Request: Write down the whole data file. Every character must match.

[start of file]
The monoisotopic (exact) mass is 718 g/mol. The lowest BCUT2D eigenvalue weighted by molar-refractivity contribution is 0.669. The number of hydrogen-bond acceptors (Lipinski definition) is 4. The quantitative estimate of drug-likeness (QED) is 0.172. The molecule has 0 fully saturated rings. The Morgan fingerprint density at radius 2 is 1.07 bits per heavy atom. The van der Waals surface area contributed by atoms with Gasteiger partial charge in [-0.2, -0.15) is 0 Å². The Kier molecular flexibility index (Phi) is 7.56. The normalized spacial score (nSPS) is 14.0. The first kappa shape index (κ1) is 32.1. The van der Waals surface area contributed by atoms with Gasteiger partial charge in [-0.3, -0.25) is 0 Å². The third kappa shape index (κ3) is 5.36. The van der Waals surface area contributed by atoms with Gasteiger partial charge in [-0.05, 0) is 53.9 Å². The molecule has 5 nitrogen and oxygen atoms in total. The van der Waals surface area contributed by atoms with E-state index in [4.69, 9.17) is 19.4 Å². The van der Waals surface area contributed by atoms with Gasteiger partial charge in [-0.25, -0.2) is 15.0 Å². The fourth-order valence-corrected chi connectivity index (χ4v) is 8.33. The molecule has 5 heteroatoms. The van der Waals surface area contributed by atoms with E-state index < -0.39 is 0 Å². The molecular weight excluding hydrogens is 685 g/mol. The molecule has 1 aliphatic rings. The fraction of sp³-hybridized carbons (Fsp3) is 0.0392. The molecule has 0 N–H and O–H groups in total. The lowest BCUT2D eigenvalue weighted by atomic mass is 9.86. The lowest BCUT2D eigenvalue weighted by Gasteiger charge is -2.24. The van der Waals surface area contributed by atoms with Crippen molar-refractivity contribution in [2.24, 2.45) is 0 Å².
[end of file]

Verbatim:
The monoisotopic (exact) mass is 718 g/mol. The lowest BCUT2D eigenvalue weighted by molar-refractivity contribution is 0.669. The number of hydrogen-bond acceptors (Lipinski definition) is 4. The quantitative estimate of drug-likeness (QED) is 0.172. The molecule has 0 fully saturated rings. The Morgan fingerprint density at radius 2 is 1.07 bits per heavy atom. The van der Waals surface area contributed by atoms with Gasteiger partial charge in [-0.2, -0.15) is 0 Å². The Kier molecular flexibility index (Phi) is 7.56. The normalized spacial score (nSPS) is 14.0. The first kappa shape index (κ1) is 32.1. The van der Waals surface area contributed by atoms with Gasteiger partial charge in [-0.3, -0.25) is 0 Å². The third kappa shape index (κ3) is 5.36. The van der Waals surface area contributed by atoms with Gasteiger partial charge in [-0.05, 0) is 53.9 Å². The molecule has 5 nitrogen and oxygen atoms in total. The van der Waals surface area contributed by atoms with E-state index in [4.69, 9.17) is 19.4 Å². The van der Waals surface area contributed by atoms with Gasteiger partial charge in [-0.25, -0.2) is 15.0 Å². The fourth-order valence-corrected chi connectivity index (χ4v) is 8.33. The molecule has 5 heteroatoms. The van der Waals surface area contributed by atoms with E-state index < -0.39 is 0 Å². The molecular weight excluding hydrogens is 685 g/mol. The molecule has 1 aliphatic rings. The fraction of sp³-hybridized carbons (Fsp3) is 0.0392. The molecule has 0 N–H and O–H groups in total. The lowest BCUT2D eigenvalue weighted by atomic mass is 9.86. The lowest BCUT2D eigenvalue weighted by Gasteiger charge is -2.24. The van der Waals surface area contributed by atoms with Crippen molar-refractivity contribution in [2.24, 2.45) is 0 Å².